So given a compact $n$ dimensional Riemannian manifold $(M,g)$ there exists a volume form $\omega$ given in coordinates by: $$\omega=\det{g}dx^1\wedge\cdots\wedge dx^n$$ That allows us to define the volume on $M$ via: $$\text{vol}(M)=\int_M\omega$$ However, when actually trying to calculate the volume of $M$ we need a partition of unity to actually integrate over all of $M$...except it appears that sometimes we do not. For example, take $S^2$ with the induced metric from $\mathbb{R}^3$, then we have that with the angle parameterization of $S^2$: $$\omega=\sin\theta d\theta\wedge d\phi$$ in the chart $\theta\in(0,\pi)$, $\phi\in (0,2\pi)$. This covers $\textit{most} $ of the manifold, and naively integrating this volume form over $M$ as we would in multivariable calculus: $$\int_M\omega=\int_0^\pi\int_0^{2\pi}\sin\theta d\phi d\theta$$ $$=4\pi$$ which is the volume, or in this case the surface area, of $S^2$. I suspect this works because the chart is "good enough" at getting "most" of the manifold, but I'm unsure of how to make it precise. Is it perhaps because the arc that isn't covered by this parameterization has volume zero? My knowledge on measure theory is quite lacking so I'm unsure of what's actually going on here...

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    $\begingroup$ Indeed, the volume form induces a measure on the sphere, and one can always remove subsets of measure zero when computing integrals with respect to a measure. $\endgroup$ Aug 31, 2022 at 19:07
  • $\begingroup$ Great thank you, that was what I was hoping for. $\endgroup$
    – Chris
    Aug 31, 2022 at 19:59
  • $\begingroup$ btw, you have a typo, it should be $\sqrt{\det g}$. $\endgroup$
    – peek-a-boo
    Sep 1, 2022 at 0:09

1 Answer 1


Suppose $\omega$ is any (Lebesgue-measurable) $n$-form on an $n$-dimensional smooth manifold $M$. Then, there is a unique positive measure $\mu_{\omega}$ defined on the Lebesgue $\sigma$-algebra of $M$, such that for any chart $(U,x)$ and any Lebesgue-measurable set $A\subset M$, we have \begin{align} \mu_{\omega}(A\cap U)&=\int_{x[A\cap U]}|f_{(x)}\circ x^{-1}|\,d\lambda_n,\tag{$*$} \end{align} where $\omega=f_{(x)}\,dx^1\wedge\cdots\wedge dx^n$ on $U$, and $\lambda_n$ is the $n$-dimensional Lebesgue measure on $\Bbb{R}^n$. Note that such measures can be defined regardless of whether or not $\omega$ is a volume form (i.e regardless of whether or not it is nowhere-vanishing).

A measure $\mu$ which arises in this fashion has the property that $\mu(S)=0$ for any submanifold $S\subset M$ of strictly smaller dimension. The proof of this is pretty simple. For each point $p\in S$, choose a chart $(U_p,x_p)$ of $M$ around $p$ with the submanifold property for $S$, i.e that $x_p[S\cap U_p]=x_p[U_p]\cap (\Bbb{R}^k\times \{0\})$ whereby $k=\dim S$. Due to the second-countability assumption of manifolds, we can extract a countable collection of submanifold charts $(U,x)$ whose domains cover $S$. As a result of having countably many charts, it thus suffices to prove that $\mu(S\cap U)=0$ for such charts (because due to countable (sub)-additivity of measures, $\mu(S)\leq\sum \mu(U\cap S)=0$, where the sum is over the countable many charts which cover $S$). But now, this is very trivial from the defining property $(*)$ above because \begin{align} \mu(S\cap U)&=\int_{x[U]\cap (\Bbb{R}^k\times\{0\})}(\text{some non-negative function})\,d\lambda_n=0, \end{align} because we’re integrating a function over a subset of Lebesgue $n$-dimensional measure zero. This completes the proof.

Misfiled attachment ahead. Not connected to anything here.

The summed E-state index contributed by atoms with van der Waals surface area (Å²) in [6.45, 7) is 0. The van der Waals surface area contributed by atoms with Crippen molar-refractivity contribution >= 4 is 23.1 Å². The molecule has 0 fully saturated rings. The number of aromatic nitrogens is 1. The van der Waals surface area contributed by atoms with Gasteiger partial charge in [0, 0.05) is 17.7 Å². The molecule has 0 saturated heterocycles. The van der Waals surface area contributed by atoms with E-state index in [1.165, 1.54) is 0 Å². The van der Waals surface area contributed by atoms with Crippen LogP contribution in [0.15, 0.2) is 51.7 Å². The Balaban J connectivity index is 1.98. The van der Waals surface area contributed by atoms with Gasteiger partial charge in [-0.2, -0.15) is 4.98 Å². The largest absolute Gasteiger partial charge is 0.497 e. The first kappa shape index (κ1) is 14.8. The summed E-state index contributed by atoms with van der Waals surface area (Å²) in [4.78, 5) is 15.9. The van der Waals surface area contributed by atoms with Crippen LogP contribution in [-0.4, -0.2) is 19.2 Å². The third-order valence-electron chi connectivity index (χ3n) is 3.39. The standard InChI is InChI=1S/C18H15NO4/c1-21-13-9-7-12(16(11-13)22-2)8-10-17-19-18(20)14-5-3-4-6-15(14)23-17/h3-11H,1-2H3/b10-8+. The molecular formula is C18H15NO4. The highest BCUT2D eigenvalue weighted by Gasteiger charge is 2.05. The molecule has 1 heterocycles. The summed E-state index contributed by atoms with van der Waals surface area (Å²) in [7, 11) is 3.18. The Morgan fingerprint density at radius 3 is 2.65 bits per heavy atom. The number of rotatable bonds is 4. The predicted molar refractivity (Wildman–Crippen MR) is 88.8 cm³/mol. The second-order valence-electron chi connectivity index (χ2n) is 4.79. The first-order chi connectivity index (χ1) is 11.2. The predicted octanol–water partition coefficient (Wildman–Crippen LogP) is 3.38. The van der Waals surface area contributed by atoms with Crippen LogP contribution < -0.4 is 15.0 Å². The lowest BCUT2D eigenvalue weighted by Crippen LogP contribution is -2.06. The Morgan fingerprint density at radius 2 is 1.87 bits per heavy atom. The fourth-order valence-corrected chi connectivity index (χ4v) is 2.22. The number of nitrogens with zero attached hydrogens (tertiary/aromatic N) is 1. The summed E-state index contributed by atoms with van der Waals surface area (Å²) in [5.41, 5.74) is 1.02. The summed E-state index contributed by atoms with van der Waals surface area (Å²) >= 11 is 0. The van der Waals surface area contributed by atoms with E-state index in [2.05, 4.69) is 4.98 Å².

Note that this is a very convenient criterion for integration, and it justifies a lot of the calculations often made. In your case, the portion left out by the spherical coordinate parametrization is a certain arc of a great circle, which is obviously contained in a $1$-dimensional submanifold. Hence, for the purposes of integration, it is negligible.

You write

However, when actually trying to calculate the volume of $M$ we need a partition of unity to actually integrate over all of $M$...except it appears that sometimes we do not.

Well yes, we use a partition of unity to define integration of differential forms, but no one ever uses them in concrete calculations. Partitions of unity are only a (very useful) technical tool used for proving theorems (eg Stokes) because it allows us to chop up functions/tensor fields/differential forms defined on the manifold, rather than chopping up the domains. However, no one uses them for concrete calculations. Often, we get by with one (or two at worst, in my experience) coordinate charts which cover ‘most’ of the manifold, in the sense that the complement is contained in a set of measure zero.

Let me now remark that although I defined a measure arising from a differential form above, I didn’t really have to (I only did it to show you some of the details since you mention you’re not too adept with measure theory). I didn’t have to define the measure, because the notion of measure-zero can be introduced in a very elementary way:

A subset $A\subset M$ is said to have $n$-dimensional Lebesgue measure zero in $M$ if for every coordinate chart $(U,x)$, we have that $x[A\cap U]$ has $n$-dimensional Lebesgue measure zero in $\Bbb{R}^n$.

For completeness, let me recall that a set $B\subset\Bbb{R}^n$ has $n$-dimensional Lebesgue measure zero if for every $\epsilon>0$, there are countably many rectangles $\{Q_i\}$ which cover $B$, such that $\sum_i\text{vol}(Q_i)<\epsilon$. With this definition, it is also easy to show that lower-dimensional submanifolds have measure-zero.


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